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New Delhi: The general entertainment channel (GEC) category is up for a slow climb to recovery post the covid-19 pandemic. The Hindi category hasn’t seen any new launches in the past few months with broadcasters deferring plans, first because of the Indian Premier League (IPL) and then the second covid wave.

While the suspension of the tournament led to a minor surge in ratings, not all shows were able to capitalise with fresh content and had to air reruns. Broadcasters see normalcy setting in only by end of July or early August even as the discovery of OTT (over-the-top) streaming content looms as a big challenge with creators and writers compelled to innovate for a loyal audience base that has several options now.

“With the IPL, most GECs had anyway not scheduled any new launch during April and May, which coincidentally was the peak of the second covid wave. Some of them had one or two launches lined up for June or July, but decided against them due to the pandemic, wanting to wait for the restrictions to get over before they go on air, just to have a good episode bank available," said Srinivas Rao, national buying head for GroupM-owned media agency Mediacom.

A senior executive at a broadcast network, who did not wish to be named, said it didn’t make sense to go on air with only 20-30 fresh episodes for new shows they had planned and then lose traction or fail to form a loyal fan base for characters. “Shooting with restrictions, even outside of Maharashtra impacts the storyline and production values. Plus, we didn’t want to risk the lives of our cast and crew for a few episodes," said the person, adding that the network chose to not shoot at all during the latest lockdown and will wait even now for more clarity from the government on restrictions in Maharashtra. “The absence of tent-pole properties and hit prime-time shows is the biggest challenge GECs are facing right now," the person said.

Mansi Datta, chief client officer and head – north and east at media agency Wavemaker India agreed GECs are not looking at any major launches for another month. “Channels had to grapple with pauses in shoots while some tried to keep the momentum up and had shifted there shooting locations to places like Silvaasa, Hyderabad or Goa. However, at an overall level, fresh content was limited," Datta said adding that channels are also taking stock of the inventory demand and smartly scheduling launches to avoid loss of revenue. For example, Bigg Boss Kannada is slated to restart production by end of June while other marquee properties like KBC Marathi or The Kapil Sharma Show should resume by July.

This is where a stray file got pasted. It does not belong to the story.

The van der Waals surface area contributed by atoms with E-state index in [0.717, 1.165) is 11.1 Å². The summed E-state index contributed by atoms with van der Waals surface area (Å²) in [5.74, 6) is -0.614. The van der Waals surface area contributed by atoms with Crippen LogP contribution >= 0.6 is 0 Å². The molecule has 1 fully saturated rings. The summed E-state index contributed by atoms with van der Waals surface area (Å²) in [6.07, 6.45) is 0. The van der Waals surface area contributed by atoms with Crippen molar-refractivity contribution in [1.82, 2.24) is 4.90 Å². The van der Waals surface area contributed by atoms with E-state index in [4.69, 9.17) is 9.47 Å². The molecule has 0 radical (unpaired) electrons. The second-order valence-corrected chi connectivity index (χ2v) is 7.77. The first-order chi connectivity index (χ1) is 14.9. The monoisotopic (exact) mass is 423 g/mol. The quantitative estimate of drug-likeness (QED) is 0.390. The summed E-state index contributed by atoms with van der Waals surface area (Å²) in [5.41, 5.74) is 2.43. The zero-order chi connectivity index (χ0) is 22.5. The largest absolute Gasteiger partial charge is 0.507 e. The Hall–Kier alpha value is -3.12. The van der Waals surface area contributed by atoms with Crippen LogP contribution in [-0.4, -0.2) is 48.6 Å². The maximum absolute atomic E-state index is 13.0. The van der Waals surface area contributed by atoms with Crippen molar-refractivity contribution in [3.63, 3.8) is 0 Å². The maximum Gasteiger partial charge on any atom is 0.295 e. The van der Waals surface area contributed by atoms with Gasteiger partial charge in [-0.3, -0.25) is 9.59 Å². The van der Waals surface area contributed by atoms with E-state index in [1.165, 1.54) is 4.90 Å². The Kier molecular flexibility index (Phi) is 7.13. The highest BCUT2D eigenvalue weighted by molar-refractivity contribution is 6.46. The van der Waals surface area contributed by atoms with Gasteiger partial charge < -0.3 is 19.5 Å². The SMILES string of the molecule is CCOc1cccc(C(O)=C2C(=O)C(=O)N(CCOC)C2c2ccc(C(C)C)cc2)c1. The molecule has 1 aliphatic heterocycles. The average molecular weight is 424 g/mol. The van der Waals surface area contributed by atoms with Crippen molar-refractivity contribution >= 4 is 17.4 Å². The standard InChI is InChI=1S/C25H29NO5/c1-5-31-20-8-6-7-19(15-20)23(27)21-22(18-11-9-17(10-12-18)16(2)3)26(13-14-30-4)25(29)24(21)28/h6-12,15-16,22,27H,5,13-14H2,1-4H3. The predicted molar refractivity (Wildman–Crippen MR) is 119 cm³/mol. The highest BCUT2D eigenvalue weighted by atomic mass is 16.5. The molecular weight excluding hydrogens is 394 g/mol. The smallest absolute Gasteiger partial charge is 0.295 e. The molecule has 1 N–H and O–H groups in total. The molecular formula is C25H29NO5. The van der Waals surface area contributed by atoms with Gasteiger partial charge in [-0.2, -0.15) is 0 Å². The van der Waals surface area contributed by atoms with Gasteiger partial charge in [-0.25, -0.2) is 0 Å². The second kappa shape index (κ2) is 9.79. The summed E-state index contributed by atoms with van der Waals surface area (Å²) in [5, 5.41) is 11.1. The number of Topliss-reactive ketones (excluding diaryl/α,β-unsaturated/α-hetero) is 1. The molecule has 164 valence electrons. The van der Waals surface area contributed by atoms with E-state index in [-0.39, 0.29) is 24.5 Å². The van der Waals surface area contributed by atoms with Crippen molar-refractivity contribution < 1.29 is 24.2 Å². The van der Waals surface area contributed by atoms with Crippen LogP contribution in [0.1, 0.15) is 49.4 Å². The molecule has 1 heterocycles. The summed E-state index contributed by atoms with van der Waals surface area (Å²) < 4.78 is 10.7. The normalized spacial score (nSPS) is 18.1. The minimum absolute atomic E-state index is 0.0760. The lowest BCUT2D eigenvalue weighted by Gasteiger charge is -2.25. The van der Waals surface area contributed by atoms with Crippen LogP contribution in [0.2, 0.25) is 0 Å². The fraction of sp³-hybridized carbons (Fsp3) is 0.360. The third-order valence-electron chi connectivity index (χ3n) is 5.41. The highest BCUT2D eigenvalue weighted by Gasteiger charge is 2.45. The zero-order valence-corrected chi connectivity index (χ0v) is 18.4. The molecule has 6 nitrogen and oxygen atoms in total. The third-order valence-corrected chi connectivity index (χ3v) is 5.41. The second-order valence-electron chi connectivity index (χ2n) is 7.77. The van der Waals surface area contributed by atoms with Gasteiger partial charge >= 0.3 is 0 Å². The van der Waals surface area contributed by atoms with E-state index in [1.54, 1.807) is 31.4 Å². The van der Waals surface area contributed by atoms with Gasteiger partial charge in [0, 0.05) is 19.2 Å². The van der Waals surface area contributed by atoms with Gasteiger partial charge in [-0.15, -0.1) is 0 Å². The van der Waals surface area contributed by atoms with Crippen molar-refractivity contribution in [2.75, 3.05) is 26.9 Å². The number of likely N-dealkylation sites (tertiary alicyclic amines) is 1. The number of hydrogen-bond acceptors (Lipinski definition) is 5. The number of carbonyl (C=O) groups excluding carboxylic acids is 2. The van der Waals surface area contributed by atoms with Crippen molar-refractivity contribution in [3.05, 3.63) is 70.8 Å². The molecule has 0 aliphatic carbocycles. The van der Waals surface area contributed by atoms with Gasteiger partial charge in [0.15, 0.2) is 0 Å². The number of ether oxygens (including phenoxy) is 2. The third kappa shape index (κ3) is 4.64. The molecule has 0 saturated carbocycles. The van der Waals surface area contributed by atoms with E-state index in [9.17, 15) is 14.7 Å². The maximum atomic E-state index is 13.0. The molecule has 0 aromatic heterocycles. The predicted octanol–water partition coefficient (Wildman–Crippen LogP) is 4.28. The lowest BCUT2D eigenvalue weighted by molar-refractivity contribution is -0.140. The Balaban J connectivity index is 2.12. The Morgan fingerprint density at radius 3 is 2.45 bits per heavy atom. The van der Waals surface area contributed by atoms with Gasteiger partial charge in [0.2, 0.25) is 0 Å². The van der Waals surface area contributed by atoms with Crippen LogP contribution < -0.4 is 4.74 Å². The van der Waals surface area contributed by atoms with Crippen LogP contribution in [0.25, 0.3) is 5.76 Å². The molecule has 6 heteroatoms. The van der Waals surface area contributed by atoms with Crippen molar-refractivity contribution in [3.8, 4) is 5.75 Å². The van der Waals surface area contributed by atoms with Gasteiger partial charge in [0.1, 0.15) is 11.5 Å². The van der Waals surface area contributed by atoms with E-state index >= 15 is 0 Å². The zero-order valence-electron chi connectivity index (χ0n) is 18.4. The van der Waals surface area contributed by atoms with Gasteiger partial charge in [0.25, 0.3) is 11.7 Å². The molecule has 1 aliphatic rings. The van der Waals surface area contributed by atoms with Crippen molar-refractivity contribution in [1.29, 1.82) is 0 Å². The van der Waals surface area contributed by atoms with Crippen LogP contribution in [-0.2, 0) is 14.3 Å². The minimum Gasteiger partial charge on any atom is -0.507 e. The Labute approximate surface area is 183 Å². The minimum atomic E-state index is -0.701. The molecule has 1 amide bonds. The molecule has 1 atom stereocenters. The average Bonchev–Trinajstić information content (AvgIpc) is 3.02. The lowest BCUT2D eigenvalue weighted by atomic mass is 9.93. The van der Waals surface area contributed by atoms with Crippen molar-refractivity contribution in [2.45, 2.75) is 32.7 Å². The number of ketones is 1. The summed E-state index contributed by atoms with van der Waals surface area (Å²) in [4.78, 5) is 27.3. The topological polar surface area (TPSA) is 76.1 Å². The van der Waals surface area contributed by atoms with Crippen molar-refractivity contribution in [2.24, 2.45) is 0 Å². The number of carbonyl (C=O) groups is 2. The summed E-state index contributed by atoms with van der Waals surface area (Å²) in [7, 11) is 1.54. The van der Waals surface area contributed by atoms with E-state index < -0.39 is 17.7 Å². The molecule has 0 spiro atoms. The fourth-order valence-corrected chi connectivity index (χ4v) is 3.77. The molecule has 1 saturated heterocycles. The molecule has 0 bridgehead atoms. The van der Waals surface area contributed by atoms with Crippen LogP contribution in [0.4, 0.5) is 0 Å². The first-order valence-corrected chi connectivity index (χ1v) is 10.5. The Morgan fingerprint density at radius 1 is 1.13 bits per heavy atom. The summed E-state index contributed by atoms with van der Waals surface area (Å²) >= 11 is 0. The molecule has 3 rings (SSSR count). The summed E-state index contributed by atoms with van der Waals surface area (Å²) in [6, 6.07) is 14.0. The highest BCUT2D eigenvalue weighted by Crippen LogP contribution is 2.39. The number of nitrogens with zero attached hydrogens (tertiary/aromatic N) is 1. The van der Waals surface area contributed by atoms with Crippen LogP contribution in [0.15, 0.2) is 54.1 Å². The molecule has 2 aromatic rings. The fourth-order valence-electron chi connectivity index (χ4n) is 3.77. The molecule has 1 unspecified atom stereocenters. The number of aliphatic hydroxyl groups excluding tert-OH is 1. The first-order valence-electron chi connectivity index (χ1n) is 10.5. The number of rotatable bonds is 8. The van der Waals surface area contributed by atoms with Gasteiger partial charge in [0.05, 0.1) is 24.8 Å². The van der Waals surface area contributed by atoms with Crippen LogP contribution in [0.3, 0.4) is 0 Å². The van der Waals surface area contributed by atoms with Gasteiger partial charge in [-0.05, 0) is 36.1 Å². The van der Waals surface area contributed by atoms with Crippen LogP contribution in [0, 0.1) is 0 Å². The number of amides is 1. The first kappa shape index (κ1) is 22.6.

Broadcasters like Zee, Sony, Star and Viacom18 did not respond to Mint’s queries on plans for upcoming shows.

Absence of new fiction launches does not impact ad revenues, said Shailesh Kapoor, founder and chief executive officer of media consulting firm Ormax, as long as running shows can hold on to their viewership. “But delay in non-fiction launches can have sizeable impact on revenue. However, channels have managed to extend their running shows, for example Indian Idol (on Sony Entertainment Television), to compensate for that," Kapoor added. While battling challenges of delays and changes in production design, Aradhana Bhola, managing director, Fremantle India that produces Indian Idol said they had to reinvent the show’s format to conduct digital auditions and do away with studio audiences, besides getting a lot of post-production work done remotely. “These hybrid versions of working will co-exist," she pointed out.

To be sure, some new launches are now lowly being announced across channels. Star Bharat and Sony will soon have titles like Lakshmi Ghar Aayi and Kuch Rang Pyaar Ke Aise Bhi Season 2 respectively. A senior TV producer, who did not wish to be named, said audience tastes have evolved over the pandemic and while TV retains its loyal fan base, people demand better stories now.

According to Ormax, about 23 million people, or 8% of the urban television watching population above 15 years, switched to original content on streaming platforms for the first time during the lockdown last year with 57% of them being women, the primary target for GECs.

“With the advent of OTTs and the varied content available there, providing the same on an individual GEC is a challenge," Rao said.

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